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The number of countries in Europe putting a halt to their rollout of the AstraZeneca coronavirus vaccine continues to grow. Even as countries across the European Union impose new restrictions to prevent the spread of COVID-19 and the bloc struggles with inoculation campaigns, Germany has joined France, Italy and Spain in suspending its use of AstraZeneca over concerns of blood clots in some recipients. The UK-based pharmaceutical company has said there is no evidence that the vaccine is to blame.
The World Health Organization is expected to meet on Tuesday to review the AstraZeneca jab but the group has also warned against halting use of the vaccine. Critics have raised additional concerns that an abundance of caution may further set the EU’s vaccination efforts back.
AstraZeneca is the least expensive of the three vaccines approved for use in Europe. And, it only requires refrigerator temperature so it can be stored for a couple of months. Health officials in Germany have called for further investigation into the blood clot cases. “Today’s decision is a purely precautionary measure,” said German politician Jens Spahn.
A lot of experts still say the benefits of the AstraZeneca vaccine outweigh the risks. Dr. Barry Bloom, former dean of the Harvard T.H. Chan School of Public Health, told The World’s Marco Werman that the investigation to find a causal link between the AstraZeneca jab and blood clots will be challenging.
“The way WHO has dealt with it is you ask, 'What is the rate we know about heart attacks or strokes or suicide or thrombosis prior in those countries to there being the availability of a vaccine or COVID[-19]?'” Bloom said.
“And the answer is: 'It's very, very low.' And if 3 million people are vaccinated and only 22 got thrombosis, that turns out to be statistically in the same range that would happen if there were no vaccination in the same countries. That is not proof that the vaccine didn't do that. But it certainly is evidence that it hasn't raised the level of thrombosis greater than would be expected if there were no vaccine.”
What The World is following
With a rise in the number of migrants getting apprehended at the US-Mexico border, US President Joe Biden — once critical of Trump-era deterrence policies — is now facing criticism from all sides. Homeland Security Secretary Alejandro Mayorkas suggested the situation at the border is under control but migrants trying to reach the US — including a surge in children — is on pace to hit a 20-year peak. That leaves US border officials without adequate space to house migrants. The uptick in migrant arrivals, coinciding with ongoing challenges of the coronavirus pandemic, raises concerns about the possibility of infections.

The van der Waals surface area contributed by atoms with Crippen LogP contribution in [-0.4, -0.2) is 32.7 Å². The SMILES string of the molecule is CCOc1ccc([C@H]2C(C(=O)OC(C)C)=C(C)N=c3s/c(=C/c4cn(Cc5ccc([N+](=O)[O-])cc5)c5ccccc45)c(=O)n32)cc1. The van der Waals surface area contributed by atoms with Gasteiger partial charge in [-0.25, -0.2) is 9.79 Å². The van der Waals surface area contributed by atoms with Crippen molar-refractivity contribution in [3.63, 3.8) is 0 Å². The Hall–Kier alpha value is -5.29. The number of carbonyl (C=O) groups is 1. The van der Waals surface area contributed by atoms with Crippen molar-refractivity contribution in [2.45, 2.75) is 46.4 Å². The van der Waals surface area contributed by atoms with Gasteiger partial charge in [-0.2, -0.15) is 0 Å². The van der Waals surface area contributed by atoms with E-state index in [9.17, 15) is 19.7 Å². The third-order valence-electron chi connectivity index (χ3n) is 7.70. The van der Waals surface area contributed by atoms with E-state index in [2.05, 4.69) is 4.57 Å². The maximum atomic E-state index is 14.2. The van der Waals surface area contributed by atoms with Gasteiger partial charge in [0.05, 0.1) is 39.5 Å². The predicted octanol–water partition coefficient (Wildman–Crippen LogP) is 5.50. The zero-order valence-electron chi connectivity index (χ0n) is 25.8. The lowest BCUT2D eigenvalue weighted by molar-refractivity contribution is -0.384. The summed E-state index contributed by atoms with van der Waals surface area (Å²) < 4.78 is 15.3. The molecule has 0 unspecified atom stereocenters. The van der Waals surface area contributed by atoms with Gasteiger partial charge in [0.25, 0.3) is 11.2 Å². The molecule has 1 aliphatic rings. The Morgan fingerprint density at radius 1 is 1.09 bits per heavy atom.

From The World
It was first time the UN council has weighed in on the situation in Egypt in seven years. And, it represented a policy shift by the US, which was among 31 countries that brought a resolution forward.
Until now, “I think there's been a reluctance to criticize Egypt publicly and collectively,” said Kevin Whelan, who represents Amnesty International at the UN in Geneva. But, “I think we're at a moment where the survival of the human rights community in Egypt is at stake.”
A decade after protesters took to the streets to oppose the Assad family’s rule, President Bashar al-Assad has retaken control of most of the country. But that doesn’t make it any easier to return.
If you happened to be on Valentia Island over the weekend off of Ireland's southwestern coast, you might have seen an unusual sight — an Artic walrus just sitting on the rocks. Alan Houlihan and his daughter spotted the animal and described its size as "astronomical." Many are asking how the large walrus made it so far from home. One theory is that the walrus might have fallen asleep on an iceberg and woke up in Ireland. But scientists suggest it's likely the walrus was in search of food or possibly new breeding grounds.
Arctic walrus spotted in rare sighting off Ireland's coast https://t.co/d6hXsSzdEX— BBC News (World) (@BBCWorld) March 15, 2021
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